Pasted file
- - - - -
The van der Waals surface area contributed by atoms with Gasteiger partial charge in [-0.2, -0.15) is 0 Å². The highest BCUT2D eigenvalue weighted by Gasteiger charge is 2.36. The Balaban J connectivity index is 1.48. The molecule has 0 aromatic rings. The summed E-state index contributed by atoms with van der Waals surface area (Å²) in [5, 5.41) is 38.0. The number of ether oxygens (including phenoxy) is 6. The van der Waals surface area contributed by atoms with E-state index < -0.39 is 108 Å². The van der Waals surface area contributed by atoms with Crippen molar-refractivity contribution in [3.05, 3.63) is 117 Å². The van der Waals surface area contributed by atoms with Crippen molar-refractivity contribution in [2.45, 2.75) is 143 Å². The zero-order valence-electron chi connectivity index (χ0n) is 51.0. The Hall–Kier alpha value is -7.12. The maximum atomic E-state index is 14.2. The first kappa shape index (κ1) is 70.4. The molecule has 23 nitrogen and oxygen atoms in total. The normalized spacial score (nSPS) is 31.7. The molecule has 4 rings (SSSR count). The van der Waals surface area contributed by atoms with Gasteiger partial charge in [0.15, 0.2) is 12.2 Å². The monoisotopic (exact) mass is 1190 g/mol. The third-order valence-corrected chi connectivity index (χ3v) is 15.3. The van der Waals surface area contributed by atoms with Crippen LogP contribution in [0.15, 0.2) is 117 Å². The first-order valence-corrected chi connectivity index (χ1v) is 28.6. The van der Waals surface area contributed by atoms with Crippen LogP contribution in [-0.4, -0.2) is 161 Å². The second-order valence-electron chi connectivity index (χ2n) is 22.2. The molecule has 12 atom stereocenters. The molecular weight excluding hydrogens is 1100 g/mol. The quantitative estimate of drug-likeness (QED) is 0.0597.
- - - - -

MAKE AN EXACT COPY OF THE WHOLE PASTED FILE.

The van der Waals surface area contributed by atoms with Gasteiger partial charge in [-0.2, -0.15) is 0 Å². The highest BCUT2D eigenvalue weighted by Gasteiger charge is 2.36. The Balaban J connectivity index is 1.48. The molecule has 0 aromatic rings. The summed E-state index contributed by atoms with van der Waals surface area (Å²) in [5, 5.41) is 38.0. The number of ether oxygens (including phenoxy) is 6. The van der Waals surface area contributed by atoms with E-state index < -0.39 is 108 Å². The van der Waals surface area contributed by atoms with Crippen molar-refractivity contribution in [3.05, 3.63) is 117 Å². The van der Waals surface area contributed by atoms with Crippen molar-refractivity contribution in [2.45, 2.75) is 143 Å². The zero-order valence-electron chi connectivity index (χ0n) is 51.0. The Hall–Kier alpha value is -7.12. The maximum atomic E-state index is 14.2. The first kappa shape index (κ1) is 70.4. The molecule has 23 nitrogen and oxygen atoms in total. The normalized spacial score (nSPS) is 31.7. The molecule has 4 rings (SSSR count). The van der Waals surface area contributed by atoms with Gasteiger partial charge in [0.15, 0.2) is 12.2 Å². The monoisotopic (exact) mass is 1190 g/mol. The third-order valence-corrected chi connectivity index (χ3v) is 15.3. The van der Waals surface area contributed by atoms with Crippen LogP contribution in [0.15, 0.2) is 117 Å². The first-order valence-corrected chi connectivity index (χ1v) is 28.6. The van der Waals surface area contributed by atoms with Crippen LogP contribution in [-0.4, -0.2) is 161 Å². The second-order valence-electron chi connectivity index (χ2n) is 22.2. The molecule has 12 atom stereocenters. The molecular weight excluding hydrogens is 1100 g/mol. The quantitative estimate of drug-likeness (QED) is 0.0597.